What Is Hypermiling And Should You Do It?

With fuel prices skyrocketing, some drivers have resorted to innovative ways of saving fuel and adopting fuel-efficient driving techniques called hypermiling. In this article, we explain what it is and whether you should do it to save fuel costs.

What is hypermiling?

Hypermiling is a term used to describe a driving technique that allows a driver to achieve better fuel economy. There is no one specific technique that can be classified as hypermiling, but rather it is a combination of different driving habits that can lead to better fuel economy.

Some of these techniques include driving at a steady speed, avoiding sudden acceleration or braking, and using cruise control when appropriate. Drivers who use these techniques are referred to as “hypermilers”.

Keep in mind: It’s important that drivers do enough research about their car and local driving laws before practising hypermiling techniques.

What are some hypermiling techniques to save fuel?

Each car is different and so hypermiling techniques will differ from vehicle to vehicle. Routes taken by drivers will also have an impact on hypermiling techniques. The following are some common techniques that can be applied to most vehicles:

  • Planning the route
    To start with, rather than drive at all, a hypermiler evaluates whether they can walk or cycle instead of taking a 5-minute drive.If they do have to drive, hypermilers will try their best to avoid heavy traffic and plan a route that is the most fuel-efficient. Another tip hypermilers follow is “the park and ride” technique, where you drive until you can ride a bike (to use public transport) to your destination.A good tip is to plan to arrive a little early at your destination so that you don’t get pressured to drive faster and brake later.
  • Removing unwanted weight
    Additional weight in the vehicle means more fuel consumption. Removing the roof rack and clearing the boot, for example, is a basic hypermiling practice to follow.
  • Regular maintenance
    A hypermiling car will be optimised for maximum fuel efficiency. In addition to regular maintenance and service, the tyres will be inflated at the proper pressure to ensure the best rolling resistance possible.Save £50 when you book an MOT and service together on ClickMechanic.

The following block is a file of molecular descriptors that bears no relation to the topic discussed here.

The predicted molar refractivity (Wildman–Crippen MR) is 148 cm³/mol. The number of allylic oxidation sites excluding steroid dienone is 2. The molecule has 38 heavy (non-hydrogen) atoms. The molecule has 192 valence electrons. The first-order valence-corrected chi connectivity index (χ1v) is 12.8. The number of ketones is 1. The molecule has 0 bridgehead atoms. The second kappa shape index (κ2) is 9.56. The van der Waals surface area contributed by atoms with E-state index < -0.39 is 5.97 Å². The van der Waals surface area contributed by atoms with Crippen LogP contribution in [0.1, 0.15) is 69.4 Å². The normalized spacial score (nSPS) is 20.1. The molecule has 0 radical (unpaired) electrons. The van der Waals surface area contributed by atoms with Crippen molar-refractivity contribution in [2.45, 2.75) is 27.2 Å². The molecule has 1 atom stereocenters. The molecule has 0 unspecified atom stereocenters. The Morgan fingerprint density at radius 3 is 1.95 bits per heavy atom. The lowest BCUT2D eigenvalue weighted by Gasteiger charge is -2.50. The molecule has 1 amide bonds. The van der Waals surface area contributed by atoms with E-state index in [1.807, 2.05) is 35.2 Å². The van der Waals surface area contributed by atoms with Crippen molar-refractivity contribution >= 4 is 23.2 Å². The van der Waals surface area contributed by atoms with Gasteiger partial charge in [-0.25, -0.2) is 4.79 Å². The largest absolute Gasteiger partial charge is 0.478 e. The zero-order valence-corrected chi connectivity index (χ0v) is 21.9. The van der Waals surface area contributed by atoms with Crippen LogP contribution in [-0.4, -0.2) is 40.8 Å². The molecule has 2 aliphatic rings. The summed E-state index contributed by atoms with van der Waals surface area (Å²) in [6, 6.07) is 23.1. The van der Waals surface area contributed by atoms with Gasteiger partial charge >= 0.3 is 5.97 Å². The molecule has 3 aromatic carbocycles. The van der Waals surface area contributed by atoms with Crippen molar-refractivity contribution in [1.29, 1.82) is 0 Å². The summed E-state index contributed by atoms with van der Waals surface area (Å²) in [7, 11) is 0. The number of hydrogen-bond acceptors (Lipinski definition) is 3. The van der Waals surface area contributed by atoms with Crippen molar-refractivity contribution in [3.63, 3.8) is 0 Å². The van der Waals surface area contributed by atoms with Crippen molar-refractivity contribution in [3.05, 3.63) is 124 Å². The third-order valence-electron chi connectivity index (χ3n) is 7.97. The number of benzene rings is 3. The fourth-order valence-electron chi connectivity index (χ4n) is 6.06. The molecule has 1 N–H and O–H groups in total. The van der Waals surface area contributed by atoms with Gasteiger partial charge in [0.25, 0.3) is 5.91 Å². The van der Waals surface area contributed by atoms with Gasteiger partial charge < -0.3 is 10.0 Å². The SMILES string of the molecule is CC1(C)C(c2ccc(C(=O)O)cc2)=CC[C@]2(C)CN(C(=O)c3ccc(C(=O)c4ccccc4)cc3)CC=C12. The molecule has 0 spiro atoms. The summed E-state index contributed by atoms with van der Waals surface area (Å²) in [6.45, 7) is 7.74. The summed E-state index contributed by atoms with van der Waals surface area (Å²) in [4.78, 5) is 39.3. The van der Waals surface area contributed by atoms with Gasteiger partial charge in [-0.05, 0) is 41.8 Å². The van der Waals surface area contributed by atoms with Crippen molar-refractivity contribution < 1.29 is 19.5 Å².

• Driving smoothly
    Smoothing the overall driving style is one of the best ways hypermilers maximise their vehicle’s mileage. For example reducing unnecessary braking and braking too late. So for example, if you see that there is a red light ahead, you can take your foot off the accelerator and cruise toward the light if safe to do so.
  • Hills and slopes
    Hypermilers use the coasting technique when going downhill, using the accelerator little and allowing gravity to do most if not all of the work. With climbing up the hill, maintaining the car speed without additional acceleration can save fuel.
  • Air conditioning
    It is a known fact that air conditioning uses up fuel – using air conditioning can increase fuel consumption up to 10% in some cases.

How much fuel can I save by hypermiling?

Woman refuelling before hypermiling

Some estimates suggest that you can save up to even 40% on fuel costs by hypermiling. It is difficult to estimate how much fuel you can save by hypermiling because it depends on a number of factors, including your car’s fuel efficiency, your driving habits, and the local driving conditions.

Recently, Kevin Booker, Paul Clifton (both UK) and Fergal McGrath (from Ireland) set a world record for most miles travelled using the least amount of energy – using just 9,500.796 W.hrs/100km.

Kevin Booker calculated his hypermiling techniques had ended up saving him £40 a month on his daily 70-mile round trip commute for work.

Read our guide on 10 ways to save fuel in your car.

Is hypermiling a safe technique?

As with everything, hypermiling is safe if done correctly and keeping in mind basic road safety. Hypermiling has been a controversial topic due to some of the dangerous techniques involved that can pose a safety risk to the driver as well as others on the road.

What are some of the dangerous hypermiling techniques to avoid?

As fuel-efficient as some of the hypermiling techniques can be, some of the more drastic ones can be dangerous and cause damage to the vehicle and sometimes even catastrophic accidents. Some drivers even go so far as to ‘draft’ behind larger vehicles to reduce drag!

Some extreme fuel-saving hypermiling techniques to avoid:

  • Driving with the engine switched off or “coasting”
    This is a controversial hypermiling technique and may also result in a fine as it reduces driver control. Extreme proponents of hypermiling have been known to let their cars idle in neutral and sometimes completely switch the engine off to conserve fuel.
  • Tailgating behind large vehicles such as trucks
    This technique is also known as “drafting” is especially dangerous. The low air pressure behind a vehicle means the following one uses less energy to achieve a given speed, a strategy used by hypermilers to boost their economy. This also means the driver is breaking the 2-second rule and the truck in front will most likely not be able to see in the blind spot.
  • Over-inflating tyres
    Is a common strategy used by hypermilers. Overinflating tyres can reduce rolling resistance – which means less of the tyre will touch the road surface thus using less fuel. However, overinflating tyres will cause them to wear out quickly and also affect the overall handling of the car.